Bible Studies for Life Sunday School Lesson for November 26

Here’s the Bible Studies for Life Sunday School lesson commentary for Nov. 26, written by Jeffery M. Leonard, Ph.D., associate professor of religion at Samford University in Birmingham.

Bible Studies for Life Sunday School Lesson for November 26

Print Friendly, PDF & Email

By Jeffery M. Leonard, Ph.D.
Associate Professor of Biblical & Religious Studies, Samford University


Psalm 65:1–13

As I looked around the meeting hall, a sight caught my eye that stopped me in my tracks. It was the morning of my younger son’s rehearsal dinner, and I had been running hither and yon to make sure this item here was done and that task there was taken care of. And then I looked up and saw that every member of my family was doing exactly the same thing. I was struck in that moment by how blessed I was to have such an incredible family.

Truthfully, my family — my mom’s side of the family, at least — is enormous. My maternal grandfather’s branch of the family has gathered for a Christmas party for more than 75 years now, with more than 80 people at times. My maternal grandmother’s side of the family is nearly as large. For them, Thanksgiving has been the traditional get-together for more than a half-century.

One particular part of our Thanksgiving tradition is both torture and blessing all rolled into one. Before we light upon the delicacies in the kitchen, my Uncle Milton makes sure that we all gather together to share a word about what we are thankful for.

Waiting to eat is worth enduring for the blessing of getting to hear what everyone has to say. Shared joys and shared tears in those moments of thankfulness have drawn our family closer together than turkey and dressing alone ever could. I wouldn’t trade it for anything.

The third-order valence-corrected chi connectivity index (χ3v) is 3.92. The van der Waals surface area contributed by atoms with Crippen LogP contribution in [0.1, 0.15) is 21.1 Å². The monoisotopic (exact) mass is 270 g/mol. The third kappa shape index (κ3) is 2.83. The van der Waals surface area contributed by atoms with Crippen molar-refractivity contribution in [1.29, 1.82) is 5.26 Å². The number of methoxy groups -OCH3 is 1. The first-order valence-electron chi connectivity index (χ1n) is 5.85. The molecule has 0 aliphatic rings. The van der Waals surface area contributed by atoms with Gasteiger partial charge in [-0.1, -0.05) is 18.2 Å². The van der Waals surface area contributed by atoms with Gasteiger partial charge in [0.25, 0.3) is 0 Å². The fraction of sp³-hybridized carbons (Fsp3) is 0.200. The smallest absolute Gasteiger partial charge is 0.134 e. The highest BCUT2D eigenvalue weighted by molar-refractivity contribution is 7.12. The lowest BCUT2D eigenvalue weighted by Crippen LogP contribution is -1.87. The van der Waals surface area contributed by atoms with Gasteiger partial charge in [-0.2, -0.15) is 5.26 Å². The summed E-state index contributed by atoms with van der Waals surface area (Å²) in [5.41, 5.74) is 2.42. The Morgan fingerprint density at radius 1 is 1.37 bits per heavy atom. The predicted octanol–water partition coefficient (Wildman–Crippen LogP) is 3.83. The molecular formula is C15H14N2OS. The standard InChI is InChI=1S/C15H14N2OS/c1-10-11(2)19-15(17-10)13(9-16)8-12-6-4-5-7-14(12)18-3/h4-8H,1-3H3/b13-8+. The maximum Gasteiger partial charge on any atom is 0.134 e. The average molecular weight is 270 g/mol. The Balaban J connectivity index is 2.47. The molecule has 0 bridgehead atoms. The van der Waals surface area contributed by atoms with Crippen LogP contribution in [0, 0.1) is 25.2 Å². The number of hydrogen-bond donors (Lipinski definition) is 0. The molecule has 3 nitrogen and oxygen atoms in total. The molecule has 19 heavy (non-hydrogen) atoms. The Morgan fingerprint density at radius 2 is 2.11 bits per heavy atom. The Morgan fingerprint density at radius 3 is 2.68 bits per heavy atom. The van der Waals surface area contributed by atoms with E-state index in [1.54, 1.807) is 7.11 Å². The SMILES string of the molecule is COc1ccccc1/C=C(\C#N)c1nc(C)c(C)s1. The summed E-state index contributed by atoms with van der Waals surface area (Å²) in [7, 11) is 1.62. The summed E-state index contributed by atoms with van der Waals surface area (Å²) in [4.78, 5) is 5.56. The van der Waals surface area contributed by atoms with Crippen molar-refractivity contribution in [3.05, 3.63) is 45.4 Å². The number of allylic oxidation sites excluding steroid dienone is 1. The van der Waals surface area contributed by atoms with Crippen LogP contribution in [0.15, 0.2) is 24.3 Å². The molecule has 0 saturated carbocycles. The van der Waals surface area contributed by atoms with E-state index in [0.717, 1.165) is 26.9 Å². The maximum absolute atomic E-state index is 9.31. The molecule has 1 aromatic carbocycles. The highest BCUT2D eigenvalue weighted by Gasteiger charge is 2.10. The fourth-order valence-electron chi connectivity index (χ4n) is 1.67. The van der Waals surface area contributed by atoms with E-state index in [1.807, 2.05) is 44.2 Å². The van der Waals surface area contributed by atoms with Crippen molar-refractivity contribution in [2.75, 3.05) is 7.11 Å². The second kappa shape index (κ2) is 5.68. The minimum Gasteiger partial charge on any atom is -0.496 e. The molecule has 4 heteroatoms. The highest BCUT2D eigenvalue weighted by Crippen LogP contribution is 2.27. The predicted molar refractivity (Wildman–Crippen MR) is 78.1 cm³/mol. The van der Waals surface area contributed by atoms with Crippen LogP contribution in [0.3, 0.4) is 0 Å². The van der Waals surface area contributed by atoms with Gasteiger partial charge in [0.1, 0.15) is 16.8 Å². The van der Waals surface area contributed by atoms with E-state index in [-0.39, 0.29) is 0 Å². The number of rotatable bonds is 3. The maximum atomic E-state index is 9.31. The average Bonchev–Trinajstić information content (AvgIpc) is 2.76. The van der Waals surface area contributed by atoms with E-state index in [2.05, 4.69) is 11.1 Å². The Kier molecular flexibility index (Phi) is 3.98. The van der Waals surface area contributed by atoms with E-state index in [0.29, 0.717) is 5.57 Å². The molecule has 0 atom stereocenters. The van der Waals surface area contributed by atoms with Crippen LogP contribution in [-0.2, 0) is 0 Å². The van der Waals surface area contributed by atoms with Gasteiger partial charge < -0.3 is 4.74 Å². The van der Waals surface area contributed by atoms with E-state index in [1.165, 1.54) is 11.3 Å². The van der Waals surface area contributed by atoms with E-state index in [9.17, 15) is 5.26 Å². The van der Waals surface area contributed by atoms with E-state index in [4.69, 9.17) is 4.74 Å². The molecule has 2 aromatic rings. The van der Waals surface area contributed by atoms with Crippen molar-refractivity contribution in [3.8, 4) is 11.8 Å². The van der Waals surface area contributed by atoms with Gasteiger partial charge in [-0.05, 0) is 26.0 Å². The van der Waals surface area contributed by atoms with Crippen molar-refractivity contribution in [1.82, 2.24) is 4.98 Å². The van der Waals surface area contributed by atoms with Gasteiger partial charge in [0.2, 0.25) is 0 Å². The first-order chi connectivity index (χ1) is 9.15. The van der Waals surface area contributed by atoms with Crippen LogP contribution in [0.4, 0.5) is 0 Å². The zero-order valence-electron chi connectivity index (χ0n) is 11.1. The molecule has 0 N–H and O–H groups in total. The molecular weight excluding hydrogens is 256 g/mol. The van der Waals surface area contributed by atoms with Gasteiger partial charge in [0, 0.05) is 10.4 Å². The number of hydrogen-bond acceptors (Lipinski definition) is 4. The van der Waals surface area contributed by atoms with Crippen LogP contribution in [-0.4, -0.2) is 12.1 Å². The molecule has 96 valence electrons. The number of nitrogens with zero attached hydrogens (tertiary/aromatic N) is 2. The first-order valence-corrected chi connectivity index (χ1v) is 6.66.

We can be thankful for God’s forgiveness. (1–4)

Psalm 65 is a Psalm consumed with thankfulness. As is often the case in Scripture, it is a thankfulness that is born from a moment of forgiveness. The psalmist recalls, “When we were overwhelmed by sins, you forgave our transgressions,” and he expresses confidence that this same forgiveness is available to all who ask for it.

There is an interesting corporate dynamic at work in this Psalm’s expression of thankfulness. Note that the psalmist speaks of a moment when “we were overwhelmed” and God forgave “our transgressions.”

Certainly, we should be thankful as individuals, but there is also a sense in which our collective expression of thanks is important. Moments like celebrating Thanksgiving together can be especially powerful as they draw us all into a spirit of thankfulness even when we are not feeling especially thankful.

We can be thankful for God’s greatness and power. (5–8)

An oft-repeated expression at my family’s Thanksgiving gathering is something along the lines of, “I don’t know how other people make it without a family of faith like ours.” At the heart of this statement is a shared belief that we serve a powerful God who walks beside us through even the most difficult of life’s experiences. Without the love and care of the God who “formed the mountains” and “stilled the roaring of the seas,” where would we be?

We can be thankful for God’s provision. (9–13)

In a country as wealthy as ours, it is easy to forget to be thankful for the everyday blessings of God’s provision. We rarely have to say the words, “Give us this day our daily bread,” with the same sort of day-to-day dependence that Jesus’ original audience would have experienced.

The psalmist reminds us that all blessings ultimately flow from God. Even the flocks that cover the meadows and the grain that mantles the valleys are the work of God’s hands. Creation sings out words of praise to its Creator and calls on us to join in its chorus.